Running Time: 83 Mins
MSRP: $24.95 (18.75€, £12.97)
# 5.1 Soundtrack
# 2.0 Soundtrack
# English Subtitles
# Making of Special
# Theatrical Trailer
The use of computers in anime isn’t exactly a new trend. Dating back to the classic Golgo 13 to Cowboy Bebop, the use of Computer Graphics has slowly made it’s way into the animation production process for better or for worse. Produced by Production I.G., Planned in part by Mamoru Ooshi, and directed by Hiroyuki Kitokubo (Roujin Z), Blood: The Last Vampire is one of the first ever all digital Japanese animation productions to be released domestically.
Set against the background of the Vietnam War, Blood revolves around a young woman named Saya. A woman with cold, serious eyes and a quiet, yet strong demeanour; she is a vampire hunter. Working together with a group of undercover agents, she hunts them mercilessly striking them down with a wicked slash from her sword. Her latest hunt is an undercover mission at the school inside the Yokota Air Base. While posing as a high school student, she is assigned to dispatching two more of her prey that have infiltrated the public.
If you believe that this is another run of the mill vampire movie, you are dead wrong. Straight from the opening scene, you are pulled into scene that will set the tempo for the entire movie. A moody, dark scene inside of a train transforms in the blink of an eye into an adrenaline rush of emotion and brutality that concludes within a heartbeat, leaving you breathless. Animated to perfection.
Blood is a movie with wonderful pacing as well. Like a great symphonic score, the movie goes through a series of peaks and valleys running through it’s 50 minute runtime, slowly building more and more steam until it’s crescendo followed by it’s resolution. The peaks are designed to move you through its brutal action scenes, the valleys designed to let the events settle in your mind. Wonderful pacing through great directing and writing.
The designs by Katsuya Terada are not your usual anime fare (big eyes, small nose, etc), but a surprisingly realistic style. His characters are gritty, and stark, but very capable of very real expressions and emotion. The demons that serve as Saya’s prey, appear as humans, but transform into rather morbid primal beasts. Mouths extending far from their face, great in size, with eerie red eyes.
If there is one drawback to Blood, it’s that a little shallow in terms of characterization, specifically Saya. While the story is enough for us to get into without any problem, it would be great to know exactly why Saya is doing what she is doing. As well as the background behind the rise of these demons. Despite this, the characters are given enough personality to set them apart from each other with their own little mannerisms and so forth. We are given enough to accept and enjoy, but there is definitely a want for more.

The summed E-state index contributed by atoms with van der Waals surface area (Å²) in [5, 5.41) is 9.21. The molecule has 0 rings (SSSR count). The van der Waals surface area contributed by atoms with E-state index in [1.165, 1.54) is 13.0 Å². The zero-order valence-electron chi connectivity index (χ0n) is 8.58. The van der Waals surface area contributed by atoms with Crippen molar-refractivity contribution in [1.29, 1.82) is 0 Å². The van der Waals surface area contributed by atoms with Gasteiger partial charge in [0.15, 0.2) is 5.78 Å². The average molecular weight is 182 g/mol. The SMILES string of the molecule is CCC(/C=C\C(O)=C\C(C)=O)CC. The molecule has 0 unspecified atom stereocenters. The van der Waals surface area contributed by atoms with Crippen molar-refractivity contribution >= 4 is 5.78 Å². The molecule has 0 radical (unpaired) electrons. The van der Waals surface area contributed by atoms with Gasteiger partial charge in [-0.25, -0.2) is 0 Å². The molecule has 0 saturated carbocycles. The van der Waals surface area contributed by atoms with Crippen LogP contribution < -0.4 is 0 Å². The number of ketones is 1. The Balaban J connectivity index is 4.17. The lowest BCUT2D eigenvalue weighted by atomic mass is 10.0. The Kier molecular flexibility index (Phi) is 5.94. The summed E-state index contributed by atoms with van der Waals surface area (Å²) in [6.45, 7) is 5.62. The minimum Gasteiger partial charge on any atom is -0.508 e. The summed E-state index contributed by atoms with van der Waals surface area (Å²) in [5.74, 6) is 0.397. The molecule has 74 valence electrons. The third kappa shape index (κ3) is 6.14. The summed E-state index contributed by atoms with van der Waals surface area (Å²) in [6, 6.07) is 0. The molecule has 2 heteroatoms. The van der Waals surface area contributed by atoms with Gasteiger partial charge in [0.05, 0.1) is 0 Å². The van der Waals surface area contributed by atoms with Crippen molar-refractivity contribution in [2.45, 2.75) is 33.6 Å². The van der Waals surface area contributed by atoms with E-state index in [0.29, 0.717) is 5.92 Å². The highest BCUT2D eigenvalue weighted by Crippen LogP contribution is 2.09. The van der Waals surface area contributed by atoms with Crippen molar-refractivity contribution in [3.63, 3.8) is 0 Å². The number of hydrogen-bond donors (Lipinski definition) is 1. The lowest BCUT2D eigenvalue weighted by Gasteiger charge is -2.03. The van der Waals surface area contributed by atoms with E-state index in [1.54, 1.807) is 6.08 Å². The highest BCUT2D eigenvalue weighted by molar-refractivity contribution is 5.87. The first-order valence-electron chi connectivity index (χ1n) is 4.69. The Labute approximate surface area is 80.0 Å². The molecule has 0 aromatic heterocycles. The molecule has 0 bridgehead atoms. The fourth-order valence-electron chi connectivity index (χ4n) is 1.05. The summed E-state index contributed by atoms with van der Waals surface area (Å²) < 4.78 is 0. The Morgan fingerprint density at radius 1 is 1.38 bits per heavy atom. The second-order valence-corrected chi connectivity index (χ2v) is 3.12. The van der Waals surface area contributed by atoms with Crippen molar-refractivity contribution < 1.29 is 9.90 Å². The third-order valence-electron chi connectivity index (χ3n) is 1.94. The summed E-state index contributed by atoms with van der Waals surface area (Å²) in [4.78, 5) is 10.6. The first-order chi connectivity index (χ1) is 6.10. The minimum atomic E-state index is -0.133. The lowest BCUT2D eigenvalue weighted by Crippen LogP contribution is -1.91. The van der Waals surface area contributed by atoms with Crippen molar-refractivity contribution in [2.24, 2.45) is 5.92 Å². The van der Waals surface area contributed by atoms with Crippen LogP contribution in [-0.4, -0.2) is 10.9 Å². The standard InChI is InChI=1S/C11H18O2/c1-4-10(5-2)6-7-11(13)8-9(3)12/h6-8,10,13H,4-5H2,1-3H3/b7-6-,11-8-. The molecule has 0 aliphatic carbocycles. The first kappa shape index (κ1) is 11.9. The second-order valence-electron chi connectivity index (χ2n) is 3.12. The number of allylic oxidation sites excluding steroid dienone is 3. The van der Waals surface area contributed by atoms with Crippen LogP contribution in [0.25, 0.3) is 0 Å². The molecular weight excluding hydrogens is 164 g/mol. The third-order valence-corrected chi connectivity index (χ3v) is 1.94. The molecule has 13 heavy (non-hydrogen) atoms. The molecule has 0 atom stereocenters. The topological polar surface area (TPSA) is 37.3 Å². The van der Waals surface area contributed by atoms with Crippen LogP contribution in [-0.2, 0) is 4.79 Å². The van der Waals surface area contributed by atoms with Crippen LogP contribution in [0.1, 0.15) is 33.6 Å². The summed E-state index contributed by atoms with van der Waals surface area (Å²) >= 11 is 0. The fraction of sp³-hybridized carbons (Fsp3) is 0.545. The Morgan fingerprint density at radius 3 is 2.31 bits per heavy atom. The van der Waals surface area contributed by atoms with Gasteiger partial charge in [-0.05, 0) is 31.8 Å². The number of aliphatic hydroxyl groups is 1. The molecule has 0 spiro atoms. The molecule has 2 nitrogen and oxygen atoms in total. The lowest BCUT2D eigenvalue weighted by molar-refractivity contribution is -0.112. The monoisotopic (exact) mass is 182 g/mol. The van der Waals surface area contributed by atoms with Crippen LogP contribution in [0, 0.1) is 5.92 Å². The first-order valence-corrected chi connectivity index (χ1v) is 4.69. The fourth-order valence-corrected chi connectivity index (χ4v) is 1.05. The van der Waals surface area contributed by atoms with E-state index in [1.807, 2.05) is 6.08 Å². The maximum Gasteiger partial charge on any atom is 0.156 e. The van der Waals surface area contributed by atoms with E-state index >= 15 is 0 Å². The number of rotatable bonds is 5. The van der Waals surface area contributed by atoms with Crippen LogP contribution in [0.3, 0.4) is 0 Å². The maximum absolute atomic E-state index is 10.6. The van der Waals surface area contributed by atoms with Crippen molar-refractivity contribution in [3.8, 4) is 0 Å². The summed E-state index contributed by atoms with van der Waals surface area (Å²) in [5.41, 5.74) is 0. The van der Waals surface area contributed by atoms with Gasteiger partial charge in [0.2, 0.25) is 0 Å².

In a rare decision seen in this industry, the creators decided to embrace the characters’ origins rather than ignore them and combine both the Japanese and English languages into this feature. Being set on an American base in Japan, it’s only natural that the majority of the characters involved speak English while some are bilingual (Saya and the Nurse). I applaud them for taking this extra step in taking this picture one step farther in immersing the viewers into their world. In fact, the majority of this movie is in English while little Japanese is spoken. Several of our English dub voice actors made the cut such as David Lucas and Rebecca Forstadt while working with Youki Kudoh (Snow Falling on Cedars). While some of the English speech comes off stilted and artificial, the majority of the film is very well done and believable.
Manga has pulled out their best DVD effort to date with a perfect anamophic 16×9 digital transfer. This is the best picture I’ve had the pleasure of seeing on my television. The subtitled are white, but with the dark nature of the film, they worked very well. The 5.1 soundtrack is wonderful as well. The voices are clear and distinct while the music and effects compliment the action perfectly. The extras on the disc include a cool “making of” documentary (which takes up the running 33 or so minutes of the total running time) that goes through a lot of the background behind the making of this film. Also, there’s the Japanese theatrical trailer and a good sized photo gallery.
Blood: The Last Vampire shatters all of the boundaries once thought of with animation and silences all of the naysayers of CG’s place in anime. Blood is a visual tour de force complete with wonderful directing, style, and great action. Blood: The Last Vampire deserves a place in everyone’s collection as it has earned it with a top notch production and action. I think I speak for everyone when I say that I want more!